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Major General Juvenal Habyarimana. Source: Wikipedia

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This leads us to the ill-fated event at matter: the Rwandan genocide. It began on April 6, 1994, as on that date a plane carrying both Habyarimana and the Burundi president Cyprien Ntaryama was shot down leaving no survivors, with the culprits causing it still not conclusively determined.[6] 

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This act initiated a series of events leading to the slaughter of approximately 800,000 people around the country during a time in which Hutu extremist leaders took advantage of the occurring and stepped into power. In spite of this, the RPF did not give up the fight and by July 1994 their forces had gained control over the majority of Rwanda. Ultimately, the end of the genocide was marked by the RPF establishing a coalition government similar to the one agreed upon previously by the former leader Habyarimana, in which president became a Hutu, whereas a Tutsi was elected as vice president and defence minister.[7]  

Now you might ask how this relates to the UN. The answer is simple. The United Nations were aware of the occurring problem and tried assisting Rwanda in dealing with the issue but due to the slow response towards the situation the organization failed. To give you more context to this, the Security Council had established the United Nations Observer Mission Uganda-Rwanda (UNOMUR) in response to the start of the civil war. Moreover, the UN was asked by both parties participating in the conflict (NRMD and RPF) to assist with the implementation of the established in 1993 agreement, which led to the creation of another specialized subsection named the United Nations Assistance Mission for Rwanda (UNAMIR) with the purpose of ensuring, monitoring and supporting the implementation of the agreement.[8] At that point, the United Nations solicited troop contributions but by the time it reached the authorized strength of 2,548 five months had passed and, due to unresolved issues between the parties, the implementation was delayed and consequently, never took place. Soon after, the presidents of Rwanda and Burundi were killed, and the genocide began.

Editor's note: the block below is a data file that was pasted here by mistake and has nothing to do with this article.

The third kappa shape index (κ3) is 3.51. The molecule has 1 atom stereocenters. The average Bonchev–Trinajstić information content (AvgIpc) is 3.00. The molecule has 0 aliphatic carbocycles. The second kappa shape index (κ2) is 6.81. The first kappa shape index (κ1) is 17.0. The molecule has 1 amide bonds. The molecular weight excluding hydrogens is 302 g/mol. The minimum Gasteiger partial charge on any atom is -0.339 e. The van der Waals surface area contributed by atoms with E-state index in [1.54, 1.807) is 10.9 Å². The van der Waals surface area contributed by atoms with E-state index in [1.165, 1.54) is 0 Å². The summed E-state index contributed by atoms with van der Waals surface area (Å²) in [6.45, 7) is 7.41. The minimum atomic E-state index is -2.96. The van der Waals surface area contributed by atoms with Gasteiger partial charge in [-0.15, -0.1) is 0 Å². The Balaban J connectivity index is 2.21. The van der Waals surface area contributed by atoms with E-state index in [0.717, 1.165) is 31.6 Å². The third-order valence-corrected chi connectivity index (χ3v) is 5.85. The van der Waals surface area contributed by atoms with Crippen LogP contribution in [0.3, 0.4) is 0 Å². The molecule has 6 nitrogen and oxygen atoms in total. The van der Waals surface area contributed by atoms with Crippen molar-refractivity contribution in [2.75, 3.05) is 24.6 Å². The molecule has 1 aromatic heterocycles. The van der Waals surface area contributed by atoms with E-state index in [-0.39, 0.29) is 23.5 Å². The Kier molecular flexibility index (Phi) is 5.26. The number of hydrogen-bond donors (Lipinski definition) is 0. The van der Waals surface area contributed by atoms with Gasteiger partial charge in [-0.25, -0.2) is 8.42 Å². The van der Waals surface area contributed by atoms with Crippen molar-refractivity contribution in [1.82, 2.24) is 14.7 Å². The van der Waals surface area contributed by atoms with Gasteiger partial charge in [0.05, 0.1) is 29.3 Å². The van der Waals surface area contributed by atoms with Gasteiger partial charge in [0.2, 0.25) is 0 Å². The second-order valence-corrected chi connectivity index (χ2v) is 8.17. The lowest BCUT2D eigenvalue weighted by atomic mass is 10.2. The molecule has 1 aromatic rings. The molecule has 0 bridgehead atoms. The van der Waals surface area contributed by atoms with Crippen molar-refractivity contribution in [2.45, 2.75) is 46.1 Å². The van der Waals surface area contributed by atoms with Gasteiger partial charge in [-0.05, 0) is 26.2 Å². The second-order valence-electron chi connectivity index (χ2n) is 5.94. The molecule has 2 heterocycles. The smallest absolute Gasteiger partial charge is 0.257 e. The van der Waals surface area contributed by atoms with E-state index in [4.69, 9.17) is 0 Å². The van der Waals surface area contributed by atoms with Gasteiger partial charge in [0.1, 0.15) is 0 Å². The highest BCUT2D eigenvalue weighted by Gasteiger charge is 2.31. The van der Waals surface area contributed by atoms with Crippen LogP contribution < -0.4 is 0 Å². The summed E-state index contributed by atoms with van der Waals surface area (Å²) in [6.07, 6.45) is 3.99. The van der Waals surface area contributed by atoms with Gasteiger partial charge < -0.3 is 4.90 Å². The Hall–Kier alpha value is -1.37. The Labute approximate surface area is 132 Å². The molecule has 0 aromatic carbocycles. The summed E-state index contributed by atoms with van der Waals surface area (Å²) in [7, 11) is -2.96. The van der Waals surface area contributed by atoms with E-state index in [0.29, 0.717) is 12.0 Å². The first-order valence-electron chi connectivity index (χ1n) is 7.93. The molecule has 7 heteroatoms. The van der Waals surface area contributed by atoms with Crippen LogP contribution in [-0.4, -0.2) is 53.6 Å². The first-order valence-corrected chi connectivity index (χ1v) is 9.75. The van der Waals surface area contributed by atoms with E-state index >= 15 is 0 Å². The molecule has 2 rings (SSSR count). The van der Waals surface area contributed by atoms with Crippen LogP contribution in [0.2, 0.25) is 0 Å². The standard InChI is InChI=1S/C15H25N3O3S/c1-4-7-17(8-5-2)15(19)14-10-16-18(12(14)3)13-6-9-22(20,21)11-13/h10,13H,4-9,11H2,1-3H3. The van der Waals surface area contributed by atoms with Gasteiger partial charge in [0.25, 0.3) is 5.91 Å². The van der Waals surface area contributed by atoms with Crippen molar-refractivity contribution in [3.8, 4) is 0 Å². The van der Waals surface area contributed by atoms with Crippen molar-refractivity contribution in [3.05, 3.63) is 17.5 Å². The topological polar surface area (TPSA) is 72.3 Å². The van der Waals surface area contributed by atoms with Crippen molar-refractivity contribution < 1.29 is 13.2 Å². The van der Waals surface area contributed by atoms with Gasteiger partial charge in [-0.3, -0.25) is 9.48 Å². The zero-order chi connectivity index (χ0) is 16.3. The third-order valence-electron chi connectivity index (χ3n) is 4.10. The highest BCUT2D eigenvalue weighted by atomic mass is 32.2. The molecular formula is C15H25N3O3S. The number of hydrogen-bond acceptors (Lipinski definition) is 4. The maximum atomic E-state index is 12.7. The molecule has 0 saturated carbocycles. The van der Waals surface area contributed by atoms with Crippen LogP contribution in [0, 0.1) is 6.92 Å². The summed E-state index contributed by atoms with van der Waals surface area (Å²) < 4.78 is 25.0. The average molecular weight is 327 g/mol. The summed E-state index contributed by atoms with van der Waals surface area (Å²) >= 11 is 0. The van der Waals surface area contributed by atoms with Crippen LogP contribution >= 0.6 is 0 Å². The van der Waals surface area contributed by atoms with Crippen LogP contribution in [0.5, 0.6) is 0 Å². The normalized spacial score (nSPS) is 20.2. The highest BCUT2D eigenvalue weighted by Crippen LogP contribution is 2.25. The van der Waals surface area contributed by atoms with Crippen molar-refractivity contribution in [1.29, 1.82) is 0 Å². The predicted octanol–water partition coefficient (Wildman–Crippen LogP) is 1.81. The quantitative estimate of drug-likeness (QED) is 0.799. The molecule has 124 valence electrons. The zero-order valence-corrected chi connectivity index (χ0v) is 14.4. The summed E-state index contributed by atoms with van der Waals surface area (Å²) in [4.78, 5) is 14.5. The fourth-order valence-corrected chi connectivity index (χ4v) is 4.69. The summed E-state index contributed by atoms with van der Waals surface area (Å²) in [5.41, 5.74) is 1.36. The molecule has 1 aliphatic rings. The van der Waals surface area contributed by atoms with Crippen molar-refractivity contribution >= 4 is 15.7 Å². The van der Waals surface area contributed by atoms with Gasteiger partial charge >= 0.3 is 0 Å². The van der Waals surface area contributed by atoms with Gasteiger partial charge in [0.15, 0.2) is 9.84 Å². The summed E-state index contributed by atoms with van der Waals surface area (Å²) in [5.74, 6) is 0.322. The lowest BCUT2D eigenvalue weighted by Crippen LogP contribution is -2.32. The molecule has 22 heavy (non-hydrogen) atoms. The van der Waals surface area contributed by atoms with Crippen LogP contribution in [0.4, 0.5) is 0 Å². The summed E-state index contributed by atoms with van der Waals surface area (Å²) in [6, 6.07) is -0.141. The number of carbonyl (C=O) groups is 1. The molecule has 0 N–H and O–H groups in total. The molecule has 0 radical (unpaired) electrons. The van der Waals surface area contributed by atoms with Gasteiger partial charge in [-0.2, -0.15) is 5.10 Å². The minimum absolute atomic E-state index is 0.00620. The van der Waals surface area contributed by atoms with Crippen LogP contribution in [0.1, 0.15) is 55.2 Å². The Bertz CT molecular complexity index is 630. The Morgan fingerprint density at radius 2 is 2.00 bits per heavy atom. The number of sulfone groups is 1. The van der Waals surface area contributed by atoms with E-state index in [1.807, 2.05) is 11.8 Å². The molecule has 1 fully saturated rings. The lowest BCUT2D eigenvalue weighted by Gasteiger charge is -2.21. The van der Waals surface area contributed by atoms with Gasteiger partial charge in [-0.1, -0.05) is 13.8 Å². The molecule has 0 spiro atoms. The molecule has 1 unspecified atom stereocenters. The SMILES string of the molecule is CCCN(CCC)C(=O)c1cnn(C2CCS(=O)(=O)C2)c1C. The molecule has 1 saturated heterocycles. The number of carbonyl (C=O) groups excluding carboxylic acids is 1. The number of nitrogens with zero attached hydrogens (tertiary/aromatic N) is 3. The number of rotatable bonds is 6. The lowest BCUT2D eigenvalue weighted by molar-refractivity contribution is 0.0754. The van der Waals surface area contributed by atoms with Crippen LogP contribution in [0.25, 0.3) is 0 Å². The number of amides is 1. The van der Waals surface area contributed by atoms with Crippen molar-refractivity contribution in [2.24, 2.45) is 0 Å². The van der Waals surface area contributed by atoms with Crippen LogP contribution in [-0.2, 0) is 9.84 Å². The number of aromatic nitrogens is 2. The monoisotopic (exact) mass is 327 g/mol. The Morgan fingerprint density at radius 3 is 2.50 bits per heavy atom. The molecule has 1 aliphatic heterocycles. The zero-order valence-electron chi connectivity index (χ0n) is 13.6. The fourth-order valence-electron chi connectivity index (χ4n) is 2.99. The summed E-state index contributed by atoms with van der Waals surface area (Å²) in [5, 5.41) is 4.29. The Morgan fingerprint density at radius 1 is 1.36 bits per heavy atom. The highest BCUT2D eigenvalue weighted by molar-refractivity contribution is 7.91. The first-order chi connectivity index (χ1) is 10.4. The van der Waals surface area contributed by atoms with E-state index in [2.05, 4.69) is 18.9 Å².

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UN blue helmets in Rwanda. Source: VWMA

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Further efforts were put towards managing the situation but, due to some countries unilaterally withdrawing their contingents, UNAMIR failed to make a difference. On 17 May 1994, the Security Council imposed an arms embargo against Rwanda which led to the increase of UNAMIR’s strength to approximately 5,500 troops but, by the time the Member States managed to provide the troops, a further six months had passed and the RPF had managed to take control of Rwanda. After the genocide had ended, UNAMIR continued its efforts towards ensuring security and stability by providing humanitarian assistance and helping the refugees resettle until March 1996 when it left.[9]